Is spontaneity a moment? Or does the spontaneous “event” actually occur outside time?
Is spontaneity a split-second conscious “in the moment” decision or is it something that cannot be conscious but surprises us “in the moment”?
Does an in-the-moment spontaneous act, compared to a split-second pre-the-moment decision to act make ALL the difference in terms of quality of improvisation?
I think many improvisers confuse momentary pre-deciding before an act (which may take place just half a second before the “improvised act”) with real improvisation. Improvisation has to be in-the-moment – we have to be operating in the moment, in real time, able to decide “in the breath” not “before the breath” for pure improvising to be happening. The ego which needs to know in advance, always destroys the improvisational moment…
Or does it? Does the ongoing one-second-in-advance planning process create a sense of self-assuredness, self-confidence, aiding FLOW, facilitating ourselves to “let go” into the moment. Then moments of pure improvisational genius “arise” here and there, from a pool of self-confident planned play?
I found a lot of the improvisation-based performance at various theatre festivals this year to be a bit too planned. There was a sense that the improvisational anchors being used were a bit too heavy and dug into the bed of the Sea of Spontaneity just that bit too deep. There was a sense of the improvisation being of the “one-second-ahead-but-still-planned” kind. It’s very easy to confuse the comfort zone of a split second’s planning with the real danger and electric thrill of the in-the-moment kind where the improviser is actually riding on the roller-coaster of their own UN-planned spontaneity.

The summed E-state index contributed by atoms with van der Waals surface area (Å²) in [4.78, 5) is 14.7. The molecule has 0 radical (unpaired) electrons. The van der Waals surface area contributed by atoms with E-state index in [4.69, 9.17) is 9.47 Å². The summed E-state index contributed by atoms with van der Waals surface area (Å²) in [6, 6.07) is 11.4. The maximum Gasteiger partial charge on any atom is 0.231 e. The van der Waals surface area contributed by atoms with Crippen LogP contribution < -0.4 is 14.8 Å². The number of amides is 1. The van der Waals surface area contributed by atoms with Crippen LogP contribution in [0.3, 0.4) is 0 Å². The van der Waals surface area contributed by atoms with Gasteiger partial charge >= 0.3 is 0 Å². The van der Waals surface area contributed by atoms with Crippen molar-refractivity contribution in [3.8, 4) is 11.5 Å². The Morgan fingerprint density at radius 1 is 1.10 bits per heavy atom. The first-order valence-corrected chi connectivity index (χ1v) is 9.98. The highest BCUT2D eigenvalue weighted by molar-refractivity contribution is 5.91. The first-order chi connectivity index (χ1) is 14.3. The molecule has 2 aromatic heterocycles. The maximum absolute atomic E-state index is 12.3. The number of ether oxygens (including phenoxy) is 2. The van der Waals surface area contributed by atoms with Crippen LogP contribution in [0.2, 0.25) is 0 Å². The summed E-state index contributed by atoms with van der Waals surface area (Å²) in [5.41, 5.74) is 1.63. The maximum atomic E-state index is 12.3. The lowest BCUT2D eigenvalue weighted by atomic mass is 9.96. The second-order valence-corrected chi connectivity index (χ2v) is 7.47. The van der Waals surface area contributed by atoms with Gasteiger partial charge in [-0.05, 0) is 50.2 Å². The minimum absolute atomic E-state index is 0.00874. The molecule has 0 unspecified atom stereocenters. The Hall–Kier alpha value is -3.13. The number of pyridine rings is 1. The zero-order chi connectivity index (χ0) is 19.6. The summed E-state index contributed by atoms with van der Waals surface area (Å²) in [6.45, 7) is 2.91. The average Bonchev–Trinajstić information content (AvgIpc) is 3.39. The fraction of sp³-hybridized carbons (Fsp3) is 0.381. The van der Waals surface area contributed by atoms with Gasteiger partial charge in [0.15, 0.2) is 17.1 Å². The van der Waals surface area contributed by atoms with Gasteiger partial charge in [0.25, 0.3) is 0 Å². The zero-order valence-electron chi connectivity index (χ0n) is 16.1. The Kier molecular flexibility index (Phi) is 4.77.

Some would say this is not possible. We are always thinking ahead. I am not so sure. To be, as C.S.Lewis puts it, “surprised by joy” is quite possible. It involves a genuine “letting go.” Here I think Winston Churchill’s quote, “The best way to keep power is to give it away” comes into its own. We have to give ourselves up to the moment – it’s an authentic surrender to the whatever, where we have to trust to our emergent wits, which we are NOT in control of in a “clever” way, in a pre-fixed, pre-intentional way. Our cleverness and whether an idea “works” or not, is based more on instinctive skills, trust in ourselves, and an ability and a will not not take hold of the split second “before”, but to let the present envelop us.